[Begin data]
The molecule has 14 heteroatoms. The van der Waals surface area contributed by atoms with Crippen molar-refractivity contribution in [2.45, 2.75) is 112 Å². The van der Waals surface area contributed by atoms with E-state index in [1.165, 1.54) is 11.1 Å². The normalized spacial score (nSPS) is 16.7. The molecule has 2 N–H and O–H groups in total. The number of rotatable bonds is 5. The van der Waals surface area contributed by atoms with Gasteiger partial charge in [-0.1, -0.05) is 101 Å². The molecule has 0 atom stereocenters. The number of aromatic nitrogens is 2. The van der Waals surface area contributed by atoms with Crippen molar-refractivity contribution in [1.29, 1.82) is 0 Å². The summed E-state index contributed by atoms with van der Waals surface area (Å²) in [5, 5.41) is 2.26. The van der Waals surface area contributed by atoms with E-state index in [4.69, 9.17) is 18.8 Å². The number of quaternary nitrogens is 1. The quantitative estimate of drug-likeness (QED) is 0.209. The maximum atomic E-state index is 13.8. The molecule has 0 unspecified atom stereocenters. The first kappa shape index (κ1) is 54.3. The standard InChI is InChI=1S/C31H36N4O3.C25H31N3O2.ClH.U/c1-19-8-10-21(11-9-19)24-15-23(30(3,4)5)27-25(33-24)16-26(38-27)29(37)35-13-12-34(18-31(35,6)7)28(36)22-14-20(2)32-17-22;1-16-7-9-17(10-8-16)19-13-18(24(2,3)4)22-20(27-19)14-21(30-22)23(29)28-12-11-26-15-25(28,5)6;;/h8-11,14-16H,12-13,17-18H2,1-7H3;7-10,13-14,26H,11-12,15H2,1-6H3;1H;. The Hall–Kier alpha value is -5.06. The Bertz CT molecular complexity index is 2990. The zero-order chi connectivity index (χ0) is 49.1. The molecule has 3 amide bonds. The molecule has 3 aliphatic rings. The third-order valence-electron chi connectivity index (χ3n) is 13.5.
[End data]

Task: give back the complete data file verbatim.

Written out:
The molecule has 14 heteroatoms. The van der Waals surface area contributed by atoms with Crippen molar-refractivity contribution in [2.45, 2.75) is 112 Å². The van der Waals surface area contributed by atoms with E-state index in [1.165, 1.54) is 11.1 Å². The normalized spacial score (nSPS) is 16.7. The molecule has 2 N–H and O–H groups in total. The number of rotatable bonds is 5. The van der Waals surface area contributed by atoms with Gasteiger partial charge in [-0.1, -0.05) is 101 Å². The molecule has 0 atom stereocenters. The number of aromatic nitrogens is 2. The van der Waals surface area contributed by atoms with Crippen molar-refractivity contribution in [1.29, 1.82) is 0 Å². The summed E-state index contributed by atoms with van der Waals surface area (Å²) in [5, 5.41) is 2.26. The van der Waals surface area contributed by atoms with E-state index in [4.69, 9.17) is 18.8 Å². The number of quaternary nitrogens is 1. The quantitative estimate of drug-likeness (QED) is 0.209. The maximum atomic E-state index is 13.8. The molecule has 0 unspecified atom stereocenters. The first kappa shape index (κ1) is 54.3. The standard InChI is InChI=1S/C31H36N4O3.C25H31N3O2.ClH.U/c1-19-8-10-21(11-9-19)24-15-23(30(3,4)5)27-25(33-24)16-26(38-27)29(37)35-13-12-34(18-31(35,6)7)28(36)22-14-20(2)32-17-22;1-16-7-9-17(10-8-16)19-13-18(24(2,3)4)22-20(27-19)14-21(30-22)23(29)28-12-11-26-15-25(28,5)6;;/h8-11,14-16H,12-13,17-18H2,1-7H3;7-10,13-14,26H,11-12,15H2,1-6H3;1H;. The Hall–Kier alpha value is -5.06. The Bertz CT molecular complexity index is 2990. The zero-order chi connectivity index (χ0) is 49.1. The molecule has 3 amide bonds. The molecule has 3 aliphatic rings. The third-order valence-electron chi connectivity index (χ3n) is 13.5.